Despite the tariffs, some purchases of US pork have resumed, a sign of how desperate China is for imports.
The US sold 101,200 tonnes of pork to China at the start of April, or nearly 20 times the 5,200 tonnes sold over the corresponding time frame last year, according to data released by the USDA.
That made China the largest buyer of US pork in the first two weeks of April, exceeding the purchases of the traditional largest buyers, Mexico and South Korea.
Sales of 77,700 tonnes in the first week of April were previously the biggest to China since USDA records began in 2013.
“The China-US trade talks and the rise of pork prices are highly likely to make China increase pork purchases from the US,” Zhang Yidong, an analyst at brokerage firm Industrial Securities, wrote in a recent note.
China’s meat importing industry is already noticing a swift uptick in business as African swine fever continues to ravage pig farms.
A unit head at Qingdao New Ocean Line, which transports frozen meat imports, said the volume of the company’s pork business is growing rapidly.
“Orders [for imported meat] have increased significantly since the second half of last year,” said the unit head, who only gave his surname as Li, without giving a specific growth rate.
“Pork accounts for the main portion of the increase.”
A sales manager at Hebei Senyi International Trade Corporation, a meat trading company south of Beijing, confirmed that while the price of imported frozen pork had risen sharply in 2019 it shows that the market is expecting a shortage later this year.
“Since domestic supplies are continuing to slump, companies might have to turn to overseas sources of supply,” said the manager, who only gave her surname as Zhao.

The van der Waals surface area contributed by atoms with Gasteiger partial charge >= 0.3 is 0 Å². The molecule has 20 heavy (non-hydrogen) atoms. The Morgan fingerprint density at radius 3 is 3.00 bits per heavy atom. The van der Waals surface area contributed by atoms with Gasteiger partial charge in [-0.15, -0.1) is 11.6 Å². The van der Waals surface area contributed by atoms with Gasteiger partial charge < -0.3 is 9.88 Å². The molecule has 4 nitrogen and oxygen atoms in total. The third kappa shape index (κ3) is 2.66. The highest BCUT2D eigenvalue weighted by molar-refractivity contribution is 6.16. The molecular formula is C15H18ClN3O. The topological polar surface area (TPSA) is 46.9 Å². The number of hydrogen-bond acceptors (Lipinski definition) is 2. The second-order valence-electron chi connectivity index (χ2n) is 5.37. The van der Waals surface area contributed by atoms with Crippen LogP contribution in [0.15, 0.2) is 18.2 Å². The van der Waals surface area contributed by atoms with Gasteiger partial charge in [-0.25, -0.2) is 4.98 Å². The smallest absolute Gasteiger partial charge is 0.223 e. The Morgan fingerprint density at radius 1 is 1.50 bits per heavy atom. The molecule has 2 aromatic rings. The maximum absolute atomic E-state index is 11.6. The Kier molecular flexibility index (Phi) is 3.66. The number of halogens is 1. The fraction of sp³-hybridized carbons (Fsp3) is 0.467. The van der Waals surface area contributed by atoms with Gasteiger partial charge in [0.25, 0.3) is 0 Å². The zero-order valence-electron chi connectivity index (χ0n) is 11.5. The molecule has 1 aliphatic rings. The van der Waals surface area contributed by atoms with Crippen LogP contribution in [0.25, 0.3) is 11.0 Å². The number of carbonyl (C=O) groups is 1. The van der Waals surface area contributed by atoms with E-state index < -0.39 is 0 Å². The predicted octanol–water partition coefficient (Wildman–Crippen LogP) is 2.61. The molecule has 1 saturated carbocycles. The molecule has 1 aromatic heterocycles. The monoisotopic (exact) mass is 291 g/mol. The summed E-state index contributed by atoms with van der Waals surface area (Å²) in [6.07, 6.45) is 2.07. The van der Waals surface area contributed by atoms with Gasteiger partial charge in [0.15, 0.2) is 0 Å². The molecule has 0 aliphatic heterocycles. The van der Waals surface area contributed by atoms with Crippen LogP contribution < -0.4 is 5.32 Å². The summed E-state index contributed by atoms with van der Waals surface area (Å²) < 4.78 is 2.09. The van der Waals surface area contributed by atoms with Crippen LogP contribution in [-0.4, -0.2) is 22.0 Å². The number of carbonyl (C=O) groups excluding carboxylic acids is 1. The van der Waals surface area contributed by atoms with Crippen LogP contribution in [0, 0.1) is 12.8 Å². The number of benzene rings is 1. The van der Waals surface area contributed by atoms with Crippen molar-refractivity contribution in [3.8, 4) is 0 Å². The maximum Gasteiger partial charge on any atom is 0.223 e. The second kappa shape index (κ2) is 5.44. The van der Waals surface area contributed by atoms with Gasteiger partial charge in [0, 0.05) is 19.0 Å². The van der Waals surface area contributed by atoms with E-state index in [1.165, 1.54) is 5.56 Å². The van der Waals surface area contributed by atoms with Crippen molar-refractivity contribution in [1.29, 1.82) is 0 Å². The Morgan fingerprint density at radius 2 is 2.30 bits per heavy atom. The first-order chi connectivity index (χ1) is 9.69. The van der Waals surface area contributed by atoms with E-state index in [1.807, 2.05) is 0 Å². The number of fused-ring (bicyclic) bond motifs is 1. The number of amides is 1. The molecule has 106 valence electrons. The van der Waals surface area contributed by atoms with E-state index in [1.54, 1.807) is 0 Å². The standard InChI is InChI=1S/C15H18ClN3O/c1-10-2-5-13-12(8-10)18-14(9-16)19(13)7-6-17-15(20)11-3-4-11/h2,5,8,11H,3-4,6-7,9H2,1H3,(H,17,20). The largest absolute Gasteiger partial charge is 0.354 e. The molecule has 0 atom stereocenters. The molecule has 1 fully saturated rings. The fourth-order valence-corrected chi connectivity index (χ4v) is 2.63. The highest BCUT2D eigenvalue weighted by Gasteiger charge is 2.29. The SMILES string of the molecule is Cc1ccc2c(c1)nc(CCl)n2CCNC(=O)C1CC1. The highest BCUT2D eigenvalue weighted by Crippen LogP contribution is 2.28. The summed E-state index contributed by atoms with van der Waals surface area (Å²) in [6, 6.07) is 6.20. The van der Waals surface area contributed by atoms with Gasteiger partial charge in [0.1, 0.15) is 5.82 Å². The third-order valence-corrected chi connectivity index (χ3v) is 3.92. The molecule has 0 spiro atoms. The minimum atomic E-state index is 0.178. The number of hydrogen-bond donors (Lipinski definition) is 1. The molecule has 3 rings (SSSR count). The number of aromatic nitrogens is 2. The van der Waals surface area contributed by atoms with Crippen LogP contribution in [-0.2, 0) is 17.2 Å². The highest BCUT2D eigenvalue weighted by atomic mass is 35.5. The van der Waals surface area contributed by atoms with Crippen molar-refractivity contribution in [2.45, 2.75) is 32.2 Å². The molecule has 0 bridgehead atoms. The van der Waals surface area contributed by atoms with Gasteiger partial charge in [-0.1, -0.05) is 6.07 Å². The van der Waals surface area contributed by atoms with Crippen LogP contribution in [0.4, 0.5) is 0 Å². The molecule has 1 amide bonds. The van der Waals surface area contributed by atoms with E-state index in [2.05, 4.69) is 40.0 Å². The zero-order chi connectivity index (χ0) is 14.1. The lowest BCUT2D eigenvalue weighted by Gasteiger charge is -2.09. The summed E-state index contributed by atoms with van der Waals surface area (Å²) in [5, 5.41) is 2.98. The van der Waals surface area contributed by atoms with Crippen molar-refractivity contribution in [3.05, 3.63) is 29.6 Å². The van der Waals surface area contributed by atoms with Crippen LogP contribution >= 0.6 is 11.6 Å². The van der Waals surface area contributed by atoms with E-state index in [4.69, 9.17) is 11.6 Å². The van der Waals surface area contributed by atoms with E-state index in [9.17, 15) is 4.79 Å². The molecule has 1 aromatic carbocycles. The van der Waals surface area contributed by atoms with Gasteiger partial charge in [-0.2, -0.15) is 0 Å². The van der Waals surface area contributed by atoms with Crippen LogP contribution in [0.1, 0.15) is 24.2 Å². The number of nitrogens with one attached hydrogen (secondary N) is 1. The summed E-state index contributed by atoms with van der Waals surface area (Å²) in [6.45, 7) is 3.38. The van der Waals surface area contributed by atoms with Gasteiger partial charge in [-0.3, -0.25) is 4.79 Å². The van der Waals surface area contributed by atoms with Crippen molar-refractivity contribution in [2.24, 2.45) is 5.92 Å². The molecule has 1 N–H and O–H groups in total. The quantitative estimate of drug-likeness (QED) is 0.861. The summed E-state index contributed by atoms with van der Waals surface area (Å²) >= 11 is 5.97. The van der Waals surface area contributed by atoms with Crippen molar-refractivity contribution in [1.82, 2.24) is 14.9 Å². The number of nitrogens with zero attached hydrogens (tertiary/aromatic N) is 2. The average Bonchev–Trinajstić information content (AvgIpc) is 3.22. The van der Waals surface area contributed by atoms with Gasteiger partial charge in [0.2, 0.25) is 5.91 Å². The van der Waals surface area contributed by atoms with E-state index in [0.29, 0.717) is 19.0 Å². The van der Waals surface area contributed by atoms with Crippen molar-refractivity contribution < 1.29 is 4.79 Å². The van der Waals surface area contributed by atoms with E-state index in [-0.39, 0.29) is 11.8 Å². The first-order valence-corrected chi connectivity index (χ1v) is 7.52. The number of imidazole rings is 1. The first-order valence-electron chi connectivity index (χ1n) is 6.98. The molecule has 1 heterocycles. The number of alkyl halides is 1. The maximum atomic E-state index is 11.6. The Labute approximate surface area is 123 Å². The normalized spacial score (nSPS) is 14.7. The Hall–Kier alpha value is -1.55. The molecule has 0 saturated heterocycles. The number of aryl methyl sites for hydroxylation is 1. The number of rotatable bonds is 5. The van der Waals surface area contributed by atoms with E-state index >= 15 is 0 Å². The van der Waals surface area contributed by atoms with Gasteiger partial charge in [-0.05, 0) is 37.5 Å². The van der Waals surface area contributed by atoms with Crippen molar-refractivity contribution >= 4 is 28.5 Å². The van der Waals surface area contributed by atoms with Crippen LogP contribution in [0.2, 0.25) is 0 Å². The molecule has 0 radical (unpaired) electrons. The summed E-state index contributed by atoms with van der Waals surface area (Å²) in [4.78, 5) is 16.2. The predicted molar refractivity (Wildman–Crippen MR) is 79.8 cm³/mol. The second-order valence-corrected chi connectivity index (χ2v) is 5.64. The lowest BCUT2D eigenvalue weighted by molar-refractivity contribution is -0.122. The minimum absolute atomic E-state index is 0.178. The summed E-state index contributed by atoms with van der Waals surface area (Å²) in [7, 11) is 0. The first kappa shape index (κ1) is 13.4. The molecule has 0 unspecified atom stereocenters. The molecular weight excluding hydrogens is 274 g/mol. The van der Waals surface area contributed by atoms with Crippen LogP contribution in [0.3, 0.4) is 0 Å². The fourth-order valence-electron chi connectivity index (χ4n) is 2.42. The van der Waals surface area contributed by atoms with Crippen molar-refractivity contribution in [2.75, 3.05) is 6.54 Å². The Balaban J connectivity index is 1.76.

“A new price increase for imported pork might come as soon as late May.”
Hua Xiaowei and Sun Jinqi, analysts at the brokerage firm CSC Financial, expect that China might lose 102 million tonnes of pork production this year, based on the current pace of the decline in the domestic pig population.
This far exceeds total global pork exports of 8.5 million tonnes last year.
“[That means] even if China increased pork imports from the entire world this year, the country is far from fully filling the supply gap,” they said.
One official at a Chinese state-owned pork trading company, who declined to be identified, said the sheer size of Chinese pork demand is just too big for any other country to fill.
“For instance, the whole [pork] output of Denmark is just about equal to that of a single county in China,” the official said.
Nations other than the US will also hope to capitalise on China’s misfortune. The European Union provided 63 per cent of China’s pork imports last year, according to the USDA, while the share of Brazil’s pork exports going to China increased from 4 per cent in 2017 to 13 per cent in 2018.
Canada is another strong player, accounting for 14 per cent of China’s imports in 2018, USDA figures showed. However, China suspended pork imports from two Canadian companies this week, Reuters reported.
China’s General Administration of Customs posted a notice on April 30 announcing a suspension of imports from Canadian meat producers Olymel LP and Drummond Export.
No reason was given, but trading relations have been strained since the detention of Huawei chief financial officer Meng Wanzhou in Vancouver in December last year.